When pharma folks talk about social networking, it's usually in a marketing or public relations context. Using Twitter to generate traffic to a disease-awareness website or to report news about a new drug; launching iPad apps to help patients manage their diabetes; monitoring blog comments for accuracy and responding with the facts.
But a Boston Globe op-ed suggests that social media could be a new frontier for drug development. If pharma companies could gather real-world data from prescribers, they might find new uses for existing drugs. As the authors point out, Viagra resulted from side-effect reports in a cardiovascular trial, and some psychotropic meds trace back to a tuberculosis study. Through physician postings online, drugmakers might identify other unintended benefits of their meds.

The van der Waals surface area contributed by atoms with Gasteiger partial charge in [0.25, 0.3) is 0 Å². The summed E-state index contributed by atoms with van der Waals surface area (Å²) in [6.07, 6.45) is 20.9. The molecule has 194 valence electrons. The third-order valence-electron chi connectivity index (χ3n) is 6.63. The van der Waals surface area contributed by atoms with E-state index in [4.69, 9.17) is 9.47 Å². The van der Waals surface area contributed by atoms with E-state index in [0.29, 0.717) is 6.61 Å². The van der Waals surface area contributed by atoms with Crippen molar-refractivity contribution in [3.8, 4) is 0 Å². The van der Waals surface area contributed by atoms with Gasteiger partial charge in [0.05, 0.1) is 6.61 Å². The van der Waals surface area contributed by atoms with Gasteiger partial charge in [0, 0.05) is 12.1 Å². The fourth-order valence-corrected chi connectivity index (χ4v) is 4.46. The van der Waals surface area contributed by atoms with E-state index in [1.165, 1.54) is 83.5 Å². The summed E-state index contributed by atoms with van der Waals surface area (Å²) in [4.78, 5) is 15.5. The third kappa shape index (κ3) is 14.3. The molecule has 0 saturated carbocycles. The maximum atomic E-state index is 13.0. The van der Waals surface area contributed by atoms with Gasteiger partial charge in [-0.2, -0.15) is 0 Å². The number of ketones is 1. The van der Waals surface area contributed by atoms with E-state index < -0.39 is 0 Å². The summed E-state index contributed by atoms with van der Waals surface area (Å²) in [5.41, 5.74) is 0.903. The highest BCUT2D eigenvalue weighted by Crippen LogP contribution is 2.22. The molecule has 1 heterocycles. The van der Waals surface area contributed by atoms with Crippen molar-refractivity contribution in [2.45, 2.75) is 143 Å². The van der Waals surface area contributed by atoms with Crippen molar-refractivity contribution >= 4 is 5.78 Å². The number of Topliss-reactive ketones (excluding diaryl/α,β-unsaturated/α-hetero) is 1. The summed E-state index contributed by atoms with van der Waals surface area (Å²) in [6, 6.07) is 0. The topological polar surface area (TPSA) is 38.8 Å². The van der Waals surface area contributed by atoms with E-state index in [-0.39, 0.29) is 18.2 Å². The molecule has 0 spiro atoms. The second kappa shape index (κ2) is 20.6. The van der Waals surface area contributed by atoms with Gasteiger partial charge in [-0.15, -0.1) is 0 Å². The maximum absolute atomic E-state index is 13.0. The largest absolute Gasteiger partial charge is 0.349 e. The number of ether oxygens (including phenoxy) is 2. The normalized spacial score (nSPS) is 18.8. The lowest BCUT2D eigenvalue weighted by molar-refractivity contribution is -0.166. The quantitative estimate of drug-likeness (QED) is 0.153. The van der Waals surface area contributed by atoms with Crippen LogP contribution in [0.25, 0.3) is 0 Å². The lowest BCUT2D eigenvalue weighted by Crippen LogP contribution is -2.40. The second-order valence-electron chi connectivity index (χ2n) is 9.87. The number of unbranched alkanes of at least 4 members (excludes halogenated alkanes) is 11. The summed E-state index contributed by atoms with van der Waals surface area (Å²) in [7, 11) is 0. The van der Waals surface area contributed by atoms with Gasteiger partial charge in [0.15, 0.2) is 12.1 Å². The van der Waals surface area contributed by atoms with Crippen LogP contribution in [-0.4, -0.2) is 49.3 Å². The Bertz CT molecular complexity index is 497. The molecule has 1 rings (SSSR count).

So why doesn't Big Pharma set something up? It could be a thorny FDA problem, given the ban on off-label promotion. But a greater fear might be its unintended consequences. Set up a networking site to find unanticipated benefits, and you might come up with unexpected safety problems instead. Very public safety problems, given that the reports would be online and out in the open. And such unverified safety problems could spook patients .
Such is the double-edged sword of social media--it's a means of spreading both good and bad news. And like everything else online, it can't be tightly controlled.